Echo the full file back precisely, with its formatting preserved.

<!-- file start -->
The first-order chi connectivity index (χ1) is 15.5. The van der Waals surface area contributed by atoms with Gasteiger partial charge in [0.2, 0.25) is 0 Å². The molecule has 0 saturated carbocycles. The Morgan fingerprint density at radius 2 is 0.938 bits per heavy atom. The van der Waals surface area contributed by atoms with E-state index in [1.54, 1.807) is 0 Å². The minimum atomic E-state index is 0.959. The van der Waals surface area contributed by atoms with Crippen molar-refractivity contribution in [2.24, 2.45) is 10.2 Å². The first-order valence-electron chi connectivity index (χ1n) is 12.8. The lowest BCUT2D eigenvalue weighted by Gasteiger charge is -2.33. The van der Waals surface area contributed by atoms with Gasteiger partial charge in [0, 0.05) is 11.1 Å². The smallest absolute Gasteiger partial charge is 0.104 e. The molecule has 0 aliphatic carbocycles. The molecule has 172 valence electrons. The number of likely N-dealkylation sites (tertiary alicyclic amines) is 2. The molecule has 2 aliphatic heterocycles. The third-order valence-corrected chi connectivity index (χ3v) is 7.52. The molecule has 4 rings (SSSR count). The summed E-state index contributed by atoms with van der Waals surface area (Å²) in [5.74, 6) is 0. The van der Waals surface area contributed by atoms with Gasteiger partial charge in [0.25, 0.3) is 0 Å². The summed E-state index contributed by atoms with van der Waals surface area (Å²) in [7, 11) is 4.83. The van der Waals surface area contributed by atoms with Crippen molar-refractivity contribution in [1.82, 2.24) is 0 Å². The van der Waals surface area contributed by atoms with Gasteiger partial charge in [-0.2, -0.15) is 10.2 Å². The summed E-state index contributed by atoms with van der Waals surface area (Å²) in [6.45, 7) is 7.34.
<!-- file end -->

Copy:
The first-order chi connectivity index (χ1) is 15.5. The van der Waals surface area contributed by atoms with Gasteiger partial charge in [0.2, 0.25) is 0 Å². The molecule has 0 saturated carbocycles. The Morgan fingerprint density at radius 2 is 0.938 bits per heavy atom. The van der Waals surface area contributed by atoms with E-state index in [1.54, 1.807) is 0 Å². The minimum atomic E-state index is 0.959. The van der Waals surface area contributed by atoms with Crippen molar-refractivity contribution in [2.24, 2.45) is 10.2 Å². The first-order valence-electron chi connectivity index (χ1n) is 12.8. The lowest BCUT2D eigenvalue weighted by Gasteiger charge is -2.33. The van der Waals surface area contributed by atoms with Gasteiger partial charge in [0, 0.05) is 11.1 Å². The smallest absolute Gasteiger partial charge is 0.104 e. The molecule has 0 aliphatic carbocycles. The molecule has 172 valence electrons. The number of likely N-dealkylation sites (tertiary alicyclic amines) is 2. The molecule has 2 aliphatic heterocycles. The third-order valence-corrected chi connectivity index (χ3v) is 7.52. The molecule has 4 rings (SSSR count). The summed E-state index contributed by atoms with van der Waals surface area (Å²) in [5.74, 6) is 0. The van der Waals surface area contributed by atoms with Gasteiger partial charge in [0.25, 0.3) is 0 Å². The summed E-state index contributed by atoms with van der Waals surface area (Å²) in [7, 11) is 4.83. The van der Waals surface area contributed by atoms with Crippen molar-refractivity contribution in [1.82, 2.24) is 0 Å². The van der Waals surface area contributed by atoms with Gasteiger partial charge in [-0.2, -0.15) is 10.2 Å². The summed E-state index contributed by atoms with van der Waals surface area (Å²) in [6.45, 7) is 7.34.